Fall no longer belongs to the networks. The season, once known as the exclusive launching spot for new NBC, ABC, Fox, CW, and CBS comedies and dramas, is now also used liberally by HBO, Showtime, Netflix, Amazon, and every other TV outlet trying to peddle original series. In the next two months, some three dozen newbies are going to drop, and one-third of them will come from non-network sources.
In other words, keep your digital umbrellas at hand for the deluge, which, of course, includes returning series. It's the peak period for an era known as Peak TV. From CBS's "Bull" and ABC's "Speechless" to HBO's "Divorce" and Amazon's "Crisis in Six Scenes," the wannabe TV obsessions will be raining down. You will be overwhelmed with options, and your DVR queues will groan.
The down side: A few good things will probably slip through the cracks and get undeservedly canceled. The up side: You will nevertheless find the kind of variety that never seemed possible in the old days. Yes, there are plenty of procedurals ("Pure Genius"), remakes ("Lethal Weapon"), and idiotic, regressive sitcoms ("Kevin Can Wait"), almost all of which are on the networks. But the season will also usher in a number of more inventive new efforts — "Designated Survivor," ABC's terrific new Kiefer Sutherland vehicle, for example, and NBC's heartfelt ensemble drama "This Is Us."
Among the more unusual newcomers, HBO's "Westworld" is bound to fascinate, as it dives deep into the relationship between human beings and artificial intelligence. I'm not sure TV has ever featured a series like HBO's "Insecure," Issa Rae's low-key and insight-filled exploration of race and self-identity. Amazon's "Good Girls Revolt" picks up on the themes of "Mad Men," as it takes on women and equality in the workplace in 1970.
Time to get new batteries for your remote.
"Kevin Can Wait" (CBS)
(Multicam-com, Sept. 19)
Starring: Kevin James, Erinn Hayes
Concept: The "King of Queens" star returns to the multi-cam jam as a newly retired cop — and not a mall cop. He thinks life with his wife and three kids will be a breeze. More like a hurricane.
Am I hooked? Been there, didn't do it then and won't do it now. This is a throwback to mediocrities like "Still Standing" that gave us chubby hubbies acting like big kids and pretty wives who have to boss them around.
Alternate title: "The King of Beans"
(Time-travel action drama, Oct. 3)
Starring: Abigail Spencer, Matt Lanter, Goran Visnjic
Concept: A historian, a scientist, and a soldier must hopscotch through time to catch a criminal bent on altering history. Can they save the world as we know it?
Am I hooked? Mr. Wiiiizzzaaarrrd! I'm hooked on the idea of not having to watch this amateurish effort to summon the ghosts of "Quantum Leap" and "Time Tunnel." The rules of time travel and changing history are doomed. The efforts to point out the racism of earlier times are flat.
Alternate title: "Time Mess"
(Crime procedural, Oct. 3)
Starring: Hayley Atwell, Eddie Cahill, Merrin Dungey
Concept: Atwell is the former First Daughter and a cokehead blackmailed into heading up a newly formed Conviction Integrity Unit to explore possibly bad trial judgments. Can she become a serious person?
Am I hooked? The weekly cases aren't going to dazzle, based on the pilot. That means the cast has to shine, and it only flickers. And the obnoxious-but-brilliant leader story has seen better days.
Alternate title: "Not Convinced"
"Man With a Plan" (CBS)
(Multicam-com, Oct. 24)
Starring: Matt LeBlanc, Liza Snyder
Concept: The writers deliver a stale idea — dad does the homemaking when mom goes back to work — and hope that audience affection for LeBlanc will save the day.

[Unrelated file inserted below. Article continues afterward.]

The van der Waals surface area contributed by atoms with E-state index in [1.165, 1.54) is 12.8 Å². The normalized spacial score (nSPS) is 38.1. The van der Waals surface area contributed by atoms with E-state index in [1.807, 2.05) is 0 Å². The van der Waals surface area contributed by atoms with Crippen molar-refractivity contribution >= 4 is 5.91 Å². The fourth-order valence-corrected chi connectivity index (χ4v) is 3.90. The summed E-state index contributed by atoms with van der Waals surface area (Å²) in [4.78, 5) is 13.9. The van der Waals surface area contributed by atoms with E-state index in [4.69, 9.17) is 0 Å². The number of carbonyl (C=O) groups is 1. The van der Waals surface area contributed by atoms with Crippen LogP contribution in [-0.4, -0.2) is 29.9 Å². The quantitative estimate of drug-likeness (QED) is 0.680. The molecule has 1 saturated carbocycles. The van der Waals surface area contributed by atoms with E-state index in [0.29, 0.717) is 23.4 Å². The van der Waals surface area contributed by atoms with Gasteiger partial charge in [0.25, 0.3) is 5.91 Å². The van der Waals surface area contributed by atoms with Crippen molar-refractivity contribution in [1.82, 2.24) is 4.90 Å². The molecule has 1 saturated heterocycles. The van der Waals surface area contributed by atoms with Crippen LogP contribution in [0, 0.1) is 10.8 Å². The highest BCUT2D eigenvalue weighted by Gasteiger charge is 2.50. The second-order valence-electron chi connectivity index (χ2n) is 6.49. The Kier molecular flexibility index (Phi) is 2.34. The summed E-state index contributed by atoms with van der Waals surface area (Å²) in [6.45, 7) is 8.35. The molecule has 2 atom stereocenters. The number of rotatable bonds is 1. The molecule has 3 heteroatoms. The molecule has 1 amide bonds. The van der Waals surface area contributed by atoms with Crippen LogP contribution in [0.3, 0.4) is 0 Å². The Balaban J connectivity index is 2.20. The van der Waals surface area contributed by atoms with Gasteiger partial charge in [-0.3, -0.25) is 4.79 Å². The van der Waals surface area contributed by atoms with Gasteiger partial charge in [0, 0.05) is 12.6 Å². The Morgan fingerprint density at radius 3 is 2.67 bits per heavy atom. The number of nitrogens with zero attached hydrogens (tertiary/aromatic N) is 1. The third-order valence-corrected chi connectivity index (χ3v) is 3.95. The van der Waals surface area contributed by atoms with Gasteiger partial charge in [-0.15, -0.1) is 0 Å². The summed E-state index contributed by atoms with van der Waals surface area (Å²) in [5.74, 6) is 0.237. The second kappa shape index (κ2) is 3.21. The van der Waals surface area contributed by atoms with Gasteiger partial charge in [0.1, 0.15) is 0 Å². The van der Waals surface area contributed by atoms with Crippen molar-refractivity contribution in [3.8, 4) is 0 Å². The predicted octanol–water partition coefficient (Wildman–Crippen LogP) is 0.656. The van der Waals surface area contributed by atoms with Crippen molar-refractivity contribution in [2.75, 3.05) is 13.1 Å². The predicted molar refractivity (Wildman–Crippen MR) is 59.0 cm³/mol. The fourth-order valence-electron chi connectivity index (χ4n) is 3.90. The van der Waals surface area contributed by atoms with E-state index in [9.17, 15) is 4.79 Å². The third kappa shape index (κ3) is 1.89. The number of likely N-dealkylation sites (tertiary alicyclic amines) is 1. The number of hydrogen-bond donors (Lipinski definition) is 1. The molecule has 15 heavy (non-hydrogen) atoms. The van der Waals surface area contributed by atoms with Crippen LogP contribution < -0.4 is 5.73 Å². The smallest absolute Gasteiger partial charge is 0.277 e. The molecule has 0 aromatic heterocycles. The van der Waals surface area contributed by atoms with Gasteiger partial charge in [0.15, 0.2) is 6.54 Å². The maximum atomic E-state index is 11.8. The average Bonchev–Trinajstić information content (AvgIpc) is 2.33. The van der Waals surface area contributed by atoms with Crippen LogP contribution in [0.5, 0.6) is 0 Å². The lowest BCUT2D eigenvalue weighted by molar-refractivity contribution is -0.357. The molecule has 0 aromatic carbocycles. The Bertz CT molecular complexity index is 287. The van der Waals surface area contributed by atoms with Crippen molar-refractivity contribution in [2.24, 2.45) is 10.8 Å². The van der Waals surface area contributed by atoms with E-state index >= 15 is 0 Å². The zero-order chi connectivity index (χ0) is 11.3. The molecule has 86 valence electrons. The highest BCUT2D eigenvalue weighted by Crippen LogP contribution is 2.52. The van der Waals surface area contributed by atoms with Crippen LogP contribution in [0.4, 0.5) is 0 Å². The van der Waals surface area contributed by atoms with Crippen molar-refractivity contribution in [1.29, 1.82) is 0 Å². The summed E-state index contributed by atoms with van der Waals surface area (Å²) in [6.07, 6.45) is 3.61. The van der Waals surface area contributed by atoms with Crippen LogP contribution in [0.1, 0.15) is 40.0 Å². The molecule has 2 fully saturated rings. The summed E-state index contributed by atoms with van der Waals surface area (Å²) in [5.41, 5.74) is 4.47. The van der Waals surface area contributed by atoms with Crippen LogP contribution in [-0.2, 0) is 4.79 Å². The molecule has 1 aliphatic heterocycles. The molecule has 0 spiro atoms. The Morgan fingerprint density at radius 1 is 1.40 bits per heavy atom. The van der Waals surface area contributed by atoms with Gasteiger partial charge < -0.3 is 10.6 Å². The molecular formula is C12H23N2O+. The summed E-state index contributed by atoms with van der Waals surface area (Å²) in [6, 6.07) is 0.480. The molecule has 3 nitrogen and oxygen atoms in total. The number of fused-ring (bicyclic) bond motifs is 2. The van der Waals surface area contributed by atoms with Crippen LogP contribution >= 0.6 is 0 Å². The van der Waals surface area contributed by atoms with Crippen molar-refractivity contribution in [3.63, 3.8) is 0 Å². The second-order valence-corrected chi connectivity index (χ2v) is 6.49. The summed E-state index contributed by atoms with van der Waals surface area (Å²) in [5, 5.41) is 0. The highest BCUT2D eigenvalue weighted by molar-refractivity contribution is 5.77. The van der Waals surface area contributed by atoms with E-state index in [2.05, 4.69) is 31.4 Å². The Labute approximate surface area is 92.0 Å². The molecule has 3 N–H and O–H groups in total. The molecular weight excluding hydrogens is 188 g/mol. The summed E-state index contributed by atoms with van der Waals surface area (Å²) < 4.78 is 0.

Am I hooked? LeBlanc's crisp "Episodes" made fun of bad sitcoms exactly like this one. Go figure, or maybe go watch or rewatch "Episodes." The pilot, which originally featured Jenna Fisher, has been reshot with Snyder. I'm not thinking that will help.
Alternate title: "Point LeBlanc"
(Legal procedural, Sept. 20)
Starring: Michael Weatherly, Freddy Rodriguez
Concept: This one is based on the early career of Dr. Phil, when he was a trial consultant. Weatherly, who looks and acts nothing like Dr. Phil, analyzes and manipulate juries.
Am I hooked? The science of jury analysis is fascinating, in the way the readings of facial expressions in "Lie to Me" were. But the procedural, case-a-week format is filled with legal cliches, and Weatherly's know-it-all character, aptly named Jason Bull, is tiring.
Alternate title: "Dr. Pill"
"This Is Us" (NBC)
(Family drama, Sept. 20)
Starring: Mandy Moore, Milo Ventimiglia, Sterling K. Brown
Concept: What's this, an hourlong network series that's not a procedural? The ensemble piece, from Dan Fogelman, follows a few seemingly random story lines — including a depressed TV star, an unhappily obese woman, and a couple expecting triplets. There's a wonderfully satisfying twist in the pilot that I won't spoil. In May, the trailer — featuring Ventimiglia's butt — broke viewership records, boding well for success.
Am I hooked? I may well be. The pilot is beautifully shaped, the themes of building your own meaning in life are smart, and the actors already seem to know their characters. As long as it doesn't drown in earnestness and try too hard to make me cry, I'm in.
Alternate title: "As Tears Go By"
"No Tomorrow" (The CW)
(Romantic comedy, Oct. 4)
Starring: Tori Anderson, Josh Sasse, Amy Pietz
Concept: Anderson's meek, organized twentysomething meets Sasse's handsome hippie type, who is convinced the world is going to end in eight months. They start bucket-listing together — he calls it an "apoca-list" — and falling in love. Is he a wise kook, or a psychotic?
Am I hooked? This is pleasant and likable, at least for the length of the pilot. He is her angel, in a nihilistic kind of way. Can the idea work over the long run? Who will he turn out to be? So far, I'm willing to find out.
Alternate title: "Doomsday Dating"
"American Housewife" (ABC)
(Single-cam dom-com, Oct. 11)
Starring: Katy Mixon
Concept: Mixon's mother of three — including one neoconservative teen — is the reckless, flawed one in her Connecticut community of rich, oh-so-perfect women.
Am I hooked? Mixon is great, and she'll keep me interested. But her voice-over is excessive and her weight obsession is overcooked. Her character needs more development. Also, the idea of a regular Joe or Jane among Fitbit-obsessed snobs has been done, most memorably in "The New Adventures of Old Christine" and "Suburgatory." Is ABC churning out too many post-"Modern Family"-coms?
Alternate title: "The Middling"
(Single-cam dom-com, Sept. 21)
Starring: Minnie Driver, Micah Fowler
Concept: ABC is once again linking the family sitcom to a group traditionally marginalized on TV, as it has with "Fresh Off the Boat" and "Black-ish." Driver is the lower-middle-class mother of three kids, one of whom has cerebral palsy, is in a wheelchair, and can only communicate through a computer. She runs on fury, doing everything and more to make sure he is treated with respect.